Review Summary: ATB discover that they have the ability to write a coherent, structured song.4 of 4 thought this review was well written
After the Burial's sophmore release Rareform
was an album that practically defined the phrase "mixed bag." It was a record that was characterized by a few moments of absolute deathcore brilliance tempered by a truckload of mediocre songwriting and mindless instrumental wanking without a regard for coherence. Tracks like Aspiration
remain some of the most brilliant deathcore songs in existence, but unfortunately, the record was overall too inconsistent to be truly called exceptional.
With the Minnesota deathcore quintet's third release In Dreams
, they seem to be making an honest effort to weed out the flaws that plagued their last album. Instead of the constant barrage of breakdowns and sweeps that they are known for, the songs on here have a stronger sense of purpose and coherence. Opener My Frailty
is the best of both worlds. It begins with an uncompromisingly brutal 8-string groove, but also showcases the band's newfound sense of melody with some slower, almost hummable parts. These show up at various places throughout the album, and are sometimes complemented by a sparse use of clean vocals. These cleans are something the band has never tried before, and they work in that they aren't overused but there's enough of them to effect the songwriting and structure in a positive way. There has also been tremendous improvement in the realm of harsh vocals. Just as the re-recording of Rareform had better vocals than the original, this album shows the band's second vocalist reaching new heights. The highs, lows, and mids are all significantly better: the mids are less shouty, the highs are less screechy, and the lows are more intense than ever before.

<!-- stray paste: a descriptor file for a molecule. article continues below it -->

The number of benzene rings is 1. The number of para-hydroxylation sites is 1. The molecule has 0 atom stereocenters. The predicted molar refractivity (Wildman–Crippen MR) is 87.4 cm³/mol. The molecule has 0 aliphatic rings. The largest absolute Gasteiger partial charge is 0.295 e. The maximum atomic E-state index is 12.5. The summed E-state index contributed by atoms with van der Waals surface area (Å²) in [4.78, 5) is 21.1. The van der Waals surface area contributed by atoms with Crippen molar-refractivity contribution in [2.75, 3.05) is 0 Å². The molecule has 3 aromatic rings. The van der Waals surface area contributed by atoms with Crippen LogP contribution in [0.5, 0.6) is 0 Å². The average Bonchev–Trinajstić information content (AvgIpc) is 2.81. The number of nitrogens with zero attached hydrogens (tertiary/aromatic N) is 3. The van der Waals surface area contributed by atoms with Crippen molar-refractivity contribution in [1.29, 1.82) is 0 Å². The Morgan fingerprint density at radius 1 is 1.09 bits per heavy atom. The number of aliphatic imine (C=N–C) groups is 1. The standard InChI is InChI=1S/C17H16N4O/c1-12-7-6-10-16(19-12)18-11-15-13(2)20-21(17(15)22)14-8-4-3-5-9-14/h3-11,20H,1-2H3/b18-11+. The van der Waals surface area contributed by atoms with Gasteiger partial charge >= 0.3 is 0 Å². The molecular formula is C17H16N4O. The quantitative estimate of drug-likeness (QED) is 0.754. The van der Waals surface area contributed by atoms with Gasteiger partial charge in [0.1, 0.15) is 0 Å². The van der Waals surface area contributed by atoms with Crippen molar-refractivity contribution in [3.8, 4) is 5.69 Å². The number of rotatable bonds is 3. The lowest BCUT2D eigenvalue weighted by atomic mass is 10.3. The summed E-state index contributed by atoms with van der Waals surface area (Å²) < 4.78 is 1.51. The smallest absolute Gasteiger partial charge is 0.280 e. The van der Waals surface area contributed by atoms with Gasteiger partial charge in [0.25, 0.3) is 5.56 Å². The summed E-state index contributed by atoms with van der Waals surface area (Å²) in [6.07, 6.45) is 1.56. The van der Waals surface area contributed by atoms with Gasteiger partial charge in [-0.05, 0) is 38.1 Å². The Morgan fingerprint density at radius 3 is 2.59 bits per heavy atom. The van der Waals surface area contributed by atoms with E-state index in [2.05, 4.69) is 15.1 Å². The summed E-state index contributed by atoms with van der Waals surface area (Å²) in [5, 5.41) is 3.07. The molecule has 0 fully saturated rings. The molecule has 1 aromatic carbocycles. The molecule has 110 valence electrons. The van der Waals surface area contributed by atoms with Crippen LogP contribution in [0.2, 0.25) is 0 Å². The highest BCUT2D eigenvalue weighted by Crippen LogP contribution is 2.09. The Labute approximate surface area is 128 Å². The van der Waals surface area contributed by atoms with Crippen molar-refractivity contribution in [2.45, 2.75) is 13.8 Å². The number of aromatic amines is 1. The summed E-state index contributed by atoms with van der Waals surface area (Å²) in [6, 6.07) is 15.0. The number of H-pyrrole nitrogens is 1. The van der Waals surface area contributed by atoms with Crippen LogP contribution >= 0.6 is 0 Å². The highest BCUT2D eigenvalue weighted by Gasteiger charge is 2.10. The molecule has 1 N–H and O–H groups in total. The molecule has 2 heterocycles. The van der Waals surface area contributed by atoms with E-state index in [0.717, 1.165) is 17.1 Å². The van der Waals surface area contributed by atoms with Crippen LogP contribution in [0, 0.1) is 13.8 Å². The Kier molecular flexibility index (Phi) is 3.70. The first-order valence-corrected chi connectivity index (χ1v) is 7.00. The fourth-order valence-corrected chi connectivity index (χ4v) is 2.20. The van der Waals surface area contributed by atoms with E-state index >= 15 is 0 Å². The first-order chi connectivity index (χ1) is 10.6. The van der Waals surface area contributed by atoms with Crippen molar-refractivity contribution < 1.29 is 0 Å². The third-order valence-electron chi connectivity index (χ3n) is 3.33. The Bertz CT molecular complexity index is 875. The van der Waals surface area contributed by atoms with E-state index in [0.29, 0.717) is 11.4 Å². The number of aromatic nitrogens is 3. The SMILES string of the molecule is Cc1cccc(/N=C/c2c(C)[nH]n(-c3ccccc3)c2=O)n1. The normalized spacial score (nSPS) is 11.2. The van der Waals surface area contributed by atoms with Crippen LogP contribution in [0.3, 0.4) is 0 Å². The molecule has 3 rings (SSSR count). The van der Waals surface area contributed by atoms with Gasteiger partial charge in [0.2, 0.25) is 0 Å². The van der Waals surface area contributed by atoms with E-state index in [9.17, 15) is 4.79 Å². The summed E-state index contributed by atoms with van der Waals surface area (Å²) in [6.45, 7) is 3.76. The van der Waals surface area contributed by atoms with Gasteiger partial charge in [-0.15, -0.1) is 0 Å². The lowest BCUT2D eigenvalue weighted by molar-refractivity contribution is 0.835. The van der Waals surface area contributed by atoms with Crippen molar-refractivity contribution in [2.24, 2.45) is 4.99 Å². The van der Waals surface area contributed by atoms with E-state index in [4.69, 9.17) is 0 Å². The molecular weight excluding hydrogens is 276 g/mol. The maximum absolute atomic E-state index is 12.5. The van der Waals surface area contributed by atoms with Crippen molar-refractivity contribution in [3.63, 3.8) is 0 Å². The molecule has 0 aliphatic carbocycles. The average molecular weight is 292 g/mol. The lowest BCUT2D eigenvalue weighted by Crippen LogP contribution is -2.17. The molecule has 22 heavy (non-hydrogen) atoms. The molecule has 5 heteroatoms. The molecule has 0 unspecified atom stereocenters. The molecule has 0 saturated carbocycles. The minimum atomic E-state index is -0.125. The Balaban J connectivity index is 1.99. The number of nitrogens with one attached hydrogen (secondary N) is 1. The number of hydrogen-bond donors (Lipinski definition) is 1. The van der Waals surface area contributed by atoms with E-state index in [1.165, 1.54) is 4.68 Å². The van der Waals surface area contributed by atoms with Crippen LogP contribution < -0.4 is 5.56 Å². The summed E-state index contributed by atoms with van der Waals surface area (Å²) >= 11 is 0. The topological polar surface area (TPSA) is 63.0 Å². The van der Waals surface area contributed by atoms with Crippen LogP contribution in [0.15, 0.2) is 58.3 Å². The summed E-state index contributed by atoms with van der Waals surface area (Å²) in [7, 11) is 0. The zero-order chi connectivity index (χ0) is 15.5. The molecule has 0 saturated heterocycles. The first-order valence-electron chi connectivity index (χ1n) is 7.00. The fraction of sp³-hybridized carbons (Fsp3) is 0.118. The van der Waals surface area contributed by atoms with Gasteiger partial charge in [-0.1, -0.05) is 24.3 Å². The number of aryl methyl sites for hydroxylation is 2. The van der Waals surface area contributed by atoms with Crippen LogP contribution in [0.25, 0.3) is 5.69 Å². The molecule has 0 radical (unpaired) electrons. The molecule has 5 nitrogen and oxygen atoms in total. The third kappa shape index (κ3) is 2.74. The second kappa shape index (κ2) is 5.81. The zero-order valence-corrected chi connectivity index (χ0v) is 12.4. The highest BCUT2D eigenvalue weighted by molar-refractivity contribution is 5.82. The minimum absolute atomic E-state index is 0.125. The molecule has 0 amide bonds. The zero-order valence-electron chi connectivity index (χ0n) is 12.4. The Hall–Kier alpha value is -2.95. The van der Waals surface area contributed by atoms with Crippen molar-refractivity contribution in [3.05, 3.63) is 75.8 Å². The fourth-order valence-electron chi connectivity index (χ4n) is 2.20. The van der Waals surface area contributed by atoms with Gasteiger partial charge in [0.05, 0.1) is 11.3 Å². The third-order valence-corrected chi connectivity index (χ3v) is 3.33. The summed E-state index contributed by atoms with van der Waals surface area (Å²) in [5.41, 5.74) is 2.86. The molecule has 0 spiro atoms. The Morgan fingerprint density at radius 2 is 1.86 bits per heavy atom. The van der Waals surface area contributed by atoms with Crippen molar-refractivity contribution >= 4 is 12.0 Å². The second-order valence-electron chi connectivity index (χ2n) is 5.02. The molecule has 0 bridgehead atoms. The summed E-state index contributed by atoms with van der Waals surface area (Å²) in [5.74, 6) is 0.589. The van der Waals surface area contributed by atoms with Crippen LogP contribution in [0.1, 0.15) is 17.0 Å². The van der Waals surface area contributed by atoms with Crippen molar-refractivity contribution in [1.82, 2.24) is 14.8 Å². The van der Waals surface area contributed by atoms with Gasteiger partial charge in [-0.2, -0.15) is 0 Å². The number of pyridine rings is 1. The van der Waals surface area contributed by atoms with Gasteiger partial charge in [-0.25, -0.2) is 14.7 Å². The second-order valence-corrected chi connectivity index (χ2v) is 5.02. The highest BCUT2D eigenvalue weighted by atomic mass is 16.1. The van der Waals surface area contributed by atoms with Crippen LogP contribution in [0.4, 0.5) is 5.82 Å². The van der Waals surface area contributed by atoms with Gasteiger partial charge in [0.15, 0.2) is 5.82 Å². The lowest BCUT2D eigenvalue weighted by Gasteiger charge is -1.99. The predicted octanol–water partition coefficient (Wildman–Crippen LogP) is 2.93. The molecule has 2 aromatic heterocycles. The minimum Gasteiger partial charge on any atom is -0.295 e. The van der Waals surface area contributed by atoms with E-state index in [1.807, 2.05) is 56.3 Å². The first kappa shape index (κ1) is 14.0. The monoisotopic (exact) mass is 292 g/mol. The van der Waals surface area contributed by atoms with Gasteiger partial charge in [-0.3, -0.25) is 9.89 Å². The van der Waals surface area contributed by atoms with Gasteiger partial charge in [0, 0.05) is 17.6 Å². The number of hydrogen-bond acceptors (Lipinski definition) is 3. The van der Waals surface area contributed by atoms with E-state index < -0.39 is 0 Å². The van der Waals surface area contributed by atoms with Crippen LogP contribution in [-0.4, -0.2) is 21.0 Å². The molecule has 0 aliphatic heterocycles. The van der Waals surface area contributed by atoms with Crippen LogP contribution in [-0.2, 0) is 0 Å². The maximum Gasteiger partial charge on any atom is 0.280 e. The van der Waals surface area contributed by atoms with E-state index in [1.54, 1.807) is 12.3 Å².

As always, ATB has some of the most awesome breakdowns in the business: tightly produced Meshuggah-esque polyrythmic chugfests that will make even the most disillusioned deathcore hater smile. It's hard to pick out just a couple highlights, as there are a hell of a lot of them. This, depending on your views on the genre, could be a good thing or a bad thing, but it remains certain that they are always well-executed and catchy, whether they are necessary or not. Aside from the breakdowns, the guitarwork is great, if not awe-inspiring. As mentioned before, they steer clear of the overt wankage that they've used before and instead opt for more coherent riffs, without sacrificing technicality. They even show that they can be catchy without using breakdowns: closer Encased in Ice
doesn't have a single real breakdown, but it is probably the most likely track on the album to get stuck in your head.
Musically, this album is miles better than anything the band has ever done before: it's more consistent, it's written better, and the vocals (all four styles) are markedly improved. But it still has a few glaring weaknesses. One is the production: it's tighter and clearer than ever before, but it's almost too
tight and clear. It almost sound choppy at points, which might work for other styles of music, but it's not nearly as good for the band's music as was the more bass-heavy tone on Rareform. Also, the consistency of the album can, at times be a problem. Every track here is good (unlike on previous albums), but that's all they are: good. This album lacks an Aspiration
. While everything is improved, the flashes of absolute brilliance shown on songs like Aspiration and in the final minute of Cursing Akenaten
never show up here, and are sacrificed for a more stable approach. This is less of a flaw than it is a sign of progression. This album still fails to meet the brilliance that After the Burial are quite obviously capable of, but it's a necessary step in the right direction. As long as they remain on the path of progression, they could easily make a deathcore classic. It's simply a matter of time.
Your Troubles Will Cease and Fortune Will Smile Upon You
Encased In Ice